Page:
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Saudi reforms tell a tale of success in raking in FDI
  Written By: Jasim Ali, Special to Gulf News
  Article Date:
October 27, 2008



Economic reforms pay off as shown by growing inflow of foreign direct investment (FDI) in Saudi Arabia. FDI allows long-term commitments, as opposed to investments in stock markets.

According to World Investment Report 2008 of the United Nations Conference on Trade and Development (Unctad), inward FDI amounted to $24.3 billion (Dh89.1 billion) in 2007, showing a hefty growth of 33 per cent. The FDI in 2006 was $18.3 billion, up from $12.1 billion in 2005. The inbound FDI had averaged merely $245 million for the 1990-2000 period.

The extraordinary progress is a result of on-going economic reforms, kick-started with the drive to join the World Trade Organisation (WTO). Saudi Arabia acceded to WTO in December 2005 following decade-long negotiations. Credit must be extended to Foreign Investment Law (FIL) enacted in April 2000.

The law allows foreign firms to own a majority stake in companies in the kingdom. The maximum income tax rate for foreign firms came down from 45 per cent in 2000 to 20 per cent. Saudi Arabian General Investment Authority (Sagia), which looks after foreign investments, has put in place a one-stop-shop process besides a 30-day deadline for decisions on investment applications.

Conversely, the law barred foreign investments in 22 areas including exploration, drilling and production of oil, and thereby dubbed as "negative list". However, officials have since eased the restrictions, granting foreign investors the opportunity to invest in such sectors including insurance services, wholesale and retail trade, air and train transport, and communications. Thanks to the Supreme Economic Council (SEC), currently the list includes only 13 activities. SEC forms and oversees the kingdom's economic policies.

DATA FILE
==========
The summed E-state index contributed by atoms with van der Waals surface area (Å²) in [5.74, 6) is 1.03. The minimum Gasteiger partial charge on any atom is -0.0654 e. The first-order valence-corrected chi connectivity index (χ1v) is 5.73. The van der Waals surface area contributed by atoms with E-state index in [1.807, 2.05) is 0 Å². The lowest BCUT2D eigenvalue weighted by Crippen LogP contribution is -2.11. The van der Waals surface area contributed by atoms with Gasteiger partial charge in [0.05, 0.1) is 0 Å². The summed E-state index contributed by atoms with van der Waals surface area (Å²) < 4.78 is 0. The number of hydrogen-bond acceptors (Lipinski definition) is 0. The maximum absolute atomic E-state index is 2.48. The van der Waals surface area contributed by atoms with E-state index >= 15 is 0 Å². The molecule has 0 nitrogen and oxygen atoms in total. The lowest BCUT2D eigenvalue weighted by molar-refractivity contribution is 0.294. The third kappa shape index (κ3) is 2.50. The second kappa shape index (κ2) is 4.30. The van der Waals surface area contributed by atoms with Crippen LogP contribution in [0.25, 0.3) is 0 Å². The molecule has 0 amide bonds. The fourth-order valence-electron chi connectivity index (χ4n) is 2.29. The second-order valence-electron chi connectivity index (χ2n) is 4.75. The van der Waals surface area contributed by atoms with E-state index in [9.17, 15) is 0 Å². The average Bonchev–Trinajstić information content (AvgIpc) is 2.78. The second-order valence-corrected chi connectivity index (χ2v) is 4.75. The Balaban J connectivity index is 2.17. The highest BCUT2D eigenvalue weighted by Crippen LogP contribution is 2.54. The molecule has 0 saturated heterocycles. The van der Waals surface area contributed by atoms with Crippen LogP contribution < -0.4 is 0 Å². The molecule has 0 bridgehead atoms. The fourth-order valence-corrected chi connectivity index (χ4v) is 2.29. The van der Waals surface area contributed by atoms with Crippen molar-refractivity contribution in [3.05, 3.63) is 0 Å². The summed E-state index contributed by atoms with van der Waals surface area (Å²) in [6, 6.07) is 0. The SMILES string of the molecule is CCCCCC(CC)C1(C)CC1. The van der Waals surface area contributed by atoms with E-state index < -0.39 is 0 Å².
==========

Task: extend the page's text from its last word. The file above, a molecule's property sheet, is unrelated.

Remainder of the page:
As part of WTO accession, Saudi authorities agreed to grant 60 per cent foreign equity shareholding for joint projects.

Also, foreign banks were permitted in the form of locally incorporated joint stock companies or as branches of international financial institutions.


Undoubtedly, investors like Saudi Arabia as the country has the largest gross domestic product (GDP) in the region. IMF statistics put Saudi GDP at $380 billion in 2007. Saudi GDP stands to cross $500 billion mark in the not-too-distant future.

In 2007, Saudi Arabia emerged as the largest recipient of inbound FDI in Western Asia, a region that includes the six-nation Gulf Cooperation Council (GCC). Still, inbound FDI should help in overcoming unemployment among nationals and strengthening the kingdom's competitiveness.

According to the Ministry of Economy and Planning, the unemployment rate among Saudi nationals was 11.2 per cent in the first half of 2007.

The authorities need to create about 160,000 jobs to eliminate unemployment and cater to new entrants. Saudi economy particularly needs foreign investments in industries capable of generating employment for the locals.

Additionally, the authorities want to make the kingdom one of the top ten most competitive economies in the world by 2010. There is plenty of good news. The Global Competitiveness Report for 2008-2009 has ranked Saudi Arabia at number 35 among the world's 134 economies covered in the study.

The kingdom has advanced nine notches in a span of one year. The World Economic Forum issues the annual report that ranks economies based on their performance of Growth Competitiveness Index. The Saudi experience shows that sustained reforms can help meet economic challenges.

- The writer is Member of Parliament in Bahrain.